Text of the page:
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Blog Post | Transportation

Transportation policy is health policy | Sean Doyle

While transportation is often just thought of as how we get from point A to point B, the way we choose to do so can have important consequences on our physical health, air quality, safety, the development of our cities, and how we interact within them.

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Blog Post | Consumer Protection

30 Years of "Trouble in Toyland," 30 Years of Safety Improvements | Anna Low-Beer

Every year, U.S. PIRG Education Fund releases Trouble in Toyland, a report on toy safety which examines toys bought at major national retailers, looking for safety hazards including toxic toys, choking hazards, labeling violations, powerful magnets, and excessibely loud toys. We continue to find these hazards on store shelves, which indicates the need for continued vigilance and adequate enforcement of safety regulations. But despite lingering dangers, in the last 30 years, we've come a long way in terms of both policy and compliance with standards.

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Blog Post | Transportation

Millennials Want More Public Transportation | Sean Doyle

A new poll shows that access to public transportation is “very important” for Millennials in considering where to live and where to work.  The results support our research over the past few years that found Millennials are driving less than older generations and are more prone to walk, bike, or take transit to get where they need to go.

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Blog Post | Transportation

Communities Roaring for More TIGER Grants | Sean Doyle

Across the country, municipalities are looking for more transportation funding, particularly for public transportation. A recent poll from Politico magazine found that among mayors, aging and deteriorating transportation infrastructure was the most often cited concern. Enter TIGER grants.

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News Release | WISPIRG Foundation | Consumer Protection

New Report: Consumers Should Get Security Freezes Before Next Data Breach

A report and consumer fact sheet released today by the WISPIRG Foundation aim to increase the awareness and use of the security freeze, also known as a credit freeze. The report explains that the freeze is the only security measure that can prevent new account identity theft.

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Free checking still widely available, report says; some banks mum on fee info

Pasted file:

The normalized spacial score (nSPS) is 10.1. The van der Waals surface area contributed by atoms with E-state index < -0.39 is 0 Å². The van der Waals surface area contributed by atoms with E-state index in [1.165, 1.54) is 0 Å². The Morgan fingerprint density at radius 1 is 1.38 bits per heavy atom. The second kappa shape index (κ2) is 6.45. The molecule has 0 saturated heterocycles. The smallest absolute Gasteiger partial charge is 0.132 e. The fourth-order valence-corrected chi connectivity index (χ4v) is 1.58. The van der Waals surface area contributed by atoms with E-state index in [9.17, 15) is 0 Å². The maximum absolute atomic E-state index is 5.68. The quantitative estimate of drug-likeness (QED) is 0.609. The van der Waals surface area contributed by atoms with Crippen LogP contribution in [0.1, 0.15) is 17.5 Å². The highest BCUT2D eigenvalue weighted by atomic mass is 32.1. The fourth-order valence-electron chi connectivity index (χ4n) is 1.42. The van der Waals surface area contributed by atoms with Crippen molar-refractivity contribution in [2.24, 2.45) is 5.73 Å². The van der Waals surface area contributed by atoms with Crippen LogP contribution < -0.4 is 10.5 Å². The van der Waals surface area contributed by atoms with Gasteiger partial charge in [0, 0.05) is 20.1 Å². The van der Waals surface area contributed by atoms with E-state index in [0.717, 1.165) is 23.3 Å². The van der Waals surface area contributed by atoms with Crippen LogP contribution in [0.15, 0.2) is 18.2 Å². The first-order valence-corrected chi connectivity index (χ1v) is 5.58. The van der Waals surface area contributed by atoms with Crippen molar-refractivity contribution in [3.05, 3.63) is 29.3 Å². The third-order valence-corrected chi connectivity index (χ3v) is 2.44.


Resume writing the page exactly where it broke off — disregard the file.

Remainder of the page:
Free checking can still be found at financial institutions in Wisconsin and nationwide, but consumers are more likely to see it at smaller banks and at credit unions than at some of the biggest banks, according to a survey by Public Interest Research Groups around the country.
Free checking can still be found at financial institutions in Wisconsin and nationwide, but consumers are more likely to see it at smaller banks and at credit unions than at some of the biggest banks, according to a survey by Public Interest Research Groupsaround the country. 

Read more: http://host.madison.com/business/free-checking-still-widely-available-report-says-some-banks-mum/article_a45e708c-2f79-11e2-8638-001a4bcf887a.html#ixzz2CVvvHGyc

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News Release | WISPIRG Foundation | Consumer Protection

New Survey Shows Free Checking Widely Available At Small Banks

A survey of 26 Wisconsin banks and credit unions and hundreds of banks and credit unions in 24 states and the District of Columbia found that free checking remains available at more than 6 out of 10 small banks and credit unions but was only found at one-quarter of surveyed big banks (those with over $10 billion in deposits). The survey released by the Wisconsin Public Interest Research Group (WISPIRG) also revealed that fewer than half of branches surveyed obeyed their legal duty to fully disclose fees to prospective customers on the first request, while 12% provided no fee information at all.

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News Release | WISPIRG | Democracy

Distorted Democracy: Big Money and Dark Money in the 2012 Elections